Strictly speaking, there is no such thing as a stupid action. There is only an action for which motives have been inadequately delineated.
So the heroine goes out to check out the deserted old house and hears an odd noise --
At which point I interrupt to observe that actually, when I hear an odd noise about the house, I go to investigate what happened. Usually it's something fell, and I put it back. I bet most of you do, too. And why do we expect characters in a movie to know they are in a flick and act according? Given that they don't have genre awareness. . . . all right, in a sequel they ought to know that something is bad mojo, but people groan about it even when the character is the first victim in the film.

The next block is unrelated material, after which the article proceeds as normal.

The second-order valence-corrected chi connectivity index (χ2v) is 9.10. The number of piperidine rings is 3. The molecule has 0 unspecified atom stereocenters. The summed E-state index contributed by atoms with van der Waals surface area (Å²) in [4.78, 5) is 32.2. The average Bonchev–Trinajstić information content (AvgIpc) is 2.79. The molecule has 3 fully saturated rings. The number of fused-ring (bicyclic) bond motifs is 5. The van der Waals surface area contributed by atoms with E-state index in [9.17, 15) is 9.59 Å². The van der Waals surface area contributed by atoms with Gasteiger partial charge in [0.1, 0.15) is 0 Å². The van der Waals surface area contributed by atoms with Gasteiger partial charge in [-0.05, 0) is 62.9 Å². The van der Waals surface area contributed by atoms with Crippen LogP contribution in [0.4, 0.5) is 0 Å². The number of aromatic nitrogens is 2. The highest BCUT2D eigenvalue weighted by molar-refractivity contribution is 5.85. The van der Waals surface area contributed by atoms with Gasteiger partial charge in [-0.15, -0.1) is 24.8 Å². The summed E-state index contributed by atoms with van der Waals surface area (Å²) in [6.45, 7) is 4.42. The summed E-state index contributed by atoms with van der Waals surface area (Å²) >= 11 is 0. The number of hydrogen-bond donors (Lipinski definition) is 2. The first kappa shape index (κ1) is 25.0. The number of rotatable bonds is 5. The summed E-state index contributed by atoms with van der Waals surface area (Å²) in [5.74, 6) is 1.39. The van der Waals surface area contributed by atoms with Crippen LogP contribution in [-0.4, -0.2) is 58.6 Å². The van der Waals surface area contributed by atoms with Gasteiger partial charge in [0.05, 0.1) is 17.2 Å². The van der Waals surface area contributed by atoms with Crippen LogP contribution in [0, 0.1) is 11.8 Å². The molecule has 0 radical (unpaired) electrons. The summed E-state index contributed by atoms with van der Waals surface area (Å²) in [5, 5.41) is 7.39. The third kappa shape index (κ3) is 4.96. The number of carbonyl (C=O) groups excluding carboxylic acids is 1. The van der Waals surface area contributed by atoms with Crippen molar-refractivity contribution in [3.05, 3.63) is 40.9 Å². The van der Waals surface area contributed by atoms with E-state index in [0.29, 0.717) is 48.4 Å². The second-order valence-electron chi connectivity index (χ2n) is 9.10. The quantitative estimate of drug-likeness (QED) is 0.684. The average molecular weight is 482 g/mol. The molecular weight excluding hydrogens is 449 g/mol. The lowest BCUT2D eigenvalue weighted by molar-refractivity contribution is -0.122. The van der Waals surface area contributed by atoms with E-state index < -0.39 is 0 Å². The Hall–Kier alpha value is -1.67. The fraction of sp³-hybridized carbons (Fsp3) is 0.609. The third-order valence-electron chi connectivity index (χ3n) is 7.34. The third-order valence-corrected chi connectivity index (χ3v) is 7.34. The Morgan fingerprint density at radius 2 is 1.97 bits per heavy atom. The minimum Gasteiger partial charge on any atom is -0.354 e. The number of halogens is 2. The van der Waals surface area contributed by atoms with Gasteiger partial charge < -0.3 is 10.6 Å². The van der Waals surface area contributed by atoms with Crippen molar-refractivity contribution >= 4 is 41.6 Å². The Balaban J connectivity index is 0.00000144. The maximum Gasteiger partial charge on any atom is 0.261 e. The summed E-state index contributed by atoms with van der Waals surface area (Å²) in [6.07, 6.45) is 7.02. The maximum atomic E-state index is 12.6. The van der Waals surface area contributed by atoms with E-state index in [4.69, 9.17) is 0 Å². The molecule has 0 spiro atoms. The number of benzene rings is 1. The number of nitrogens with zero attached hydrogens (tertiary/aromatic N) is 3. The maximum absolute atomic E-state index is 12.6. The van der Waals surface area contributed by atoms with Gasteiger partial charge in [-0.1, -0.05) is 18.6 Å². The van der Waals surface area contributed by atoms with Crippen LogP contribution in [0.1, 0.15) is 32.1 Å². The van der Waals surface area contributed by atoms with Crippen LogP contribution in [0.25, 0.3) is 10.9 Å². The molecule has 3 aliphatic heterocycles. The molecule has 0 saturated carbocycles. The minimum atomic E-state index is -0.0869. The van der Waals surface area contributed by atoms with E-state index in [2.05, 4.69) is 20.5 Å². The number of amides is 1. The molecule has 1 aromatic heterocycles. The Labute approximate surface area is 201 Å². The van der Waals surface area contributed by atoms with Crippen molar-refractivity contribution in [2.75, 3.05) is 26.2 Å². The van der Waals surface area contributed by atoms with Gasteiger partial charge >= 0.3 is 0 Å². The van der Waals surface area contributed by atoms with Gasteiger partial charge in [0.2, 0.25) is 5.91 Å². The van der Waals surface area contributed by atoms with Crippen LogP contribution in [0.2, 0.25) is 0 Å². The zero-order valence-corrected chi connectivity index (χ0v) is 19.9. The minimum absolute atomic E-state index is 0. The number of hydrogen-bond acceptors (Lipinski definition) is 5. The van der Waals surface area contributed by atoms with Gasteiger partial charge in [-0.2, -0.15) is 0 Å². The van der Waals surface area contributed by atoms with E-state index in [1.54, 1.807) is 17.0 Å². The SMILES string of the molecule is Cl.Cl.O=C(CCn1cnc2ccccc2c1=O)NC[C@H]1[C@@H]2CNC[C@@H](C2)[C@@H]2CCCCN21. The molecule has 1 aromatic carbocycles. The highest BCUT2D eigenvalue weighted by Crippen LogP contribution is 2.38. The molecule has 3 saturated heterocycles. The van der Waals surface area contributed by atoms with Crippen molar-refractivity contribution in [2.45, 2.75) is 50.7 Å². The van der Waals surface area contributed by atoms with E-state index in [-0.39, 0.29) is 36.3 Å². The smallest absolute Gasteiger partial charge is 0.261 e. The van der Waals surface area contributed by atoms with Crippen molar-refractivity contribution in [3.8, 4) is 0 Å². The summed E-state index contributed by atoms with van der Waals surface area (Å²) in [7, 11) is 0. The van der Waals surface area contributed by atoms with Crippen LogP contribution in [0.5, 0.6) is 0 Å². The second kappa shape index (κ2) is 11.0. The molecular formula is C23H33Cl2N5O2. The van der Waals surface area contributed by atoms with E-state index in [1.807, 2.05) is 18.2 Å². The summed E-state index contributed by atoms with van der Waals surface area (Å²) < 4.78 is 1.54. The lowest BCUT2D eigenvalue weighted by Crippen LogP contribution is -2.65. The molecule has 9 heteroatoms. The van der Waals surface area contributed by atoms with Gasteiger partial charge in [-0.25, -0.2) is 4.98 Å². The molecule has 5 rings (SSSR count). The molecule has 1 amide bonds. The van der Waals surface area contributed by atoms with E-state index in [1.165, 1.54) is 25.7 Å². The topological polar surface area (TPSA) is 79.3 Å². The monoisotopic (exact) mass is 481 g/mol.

Except that we can't really turn off our knowledge that it's a horror movie and so not be aware that it's dumb.
Especially when young idiots are doing something because they know that being young makes them immortal. Which happens all the time in real life but still can be very annoying on the page or screen.
-- so, back to our heroine. Let's suppose she does, for whatever reason, get backup and lights. And let's suppose that this frightens it away. And as soon as she's alone, it comes back. Again and again. Finally, she goes to check it out before she dies of curiosity.
There are all kinds of reasons one can do something that would be dumb without such reasoning.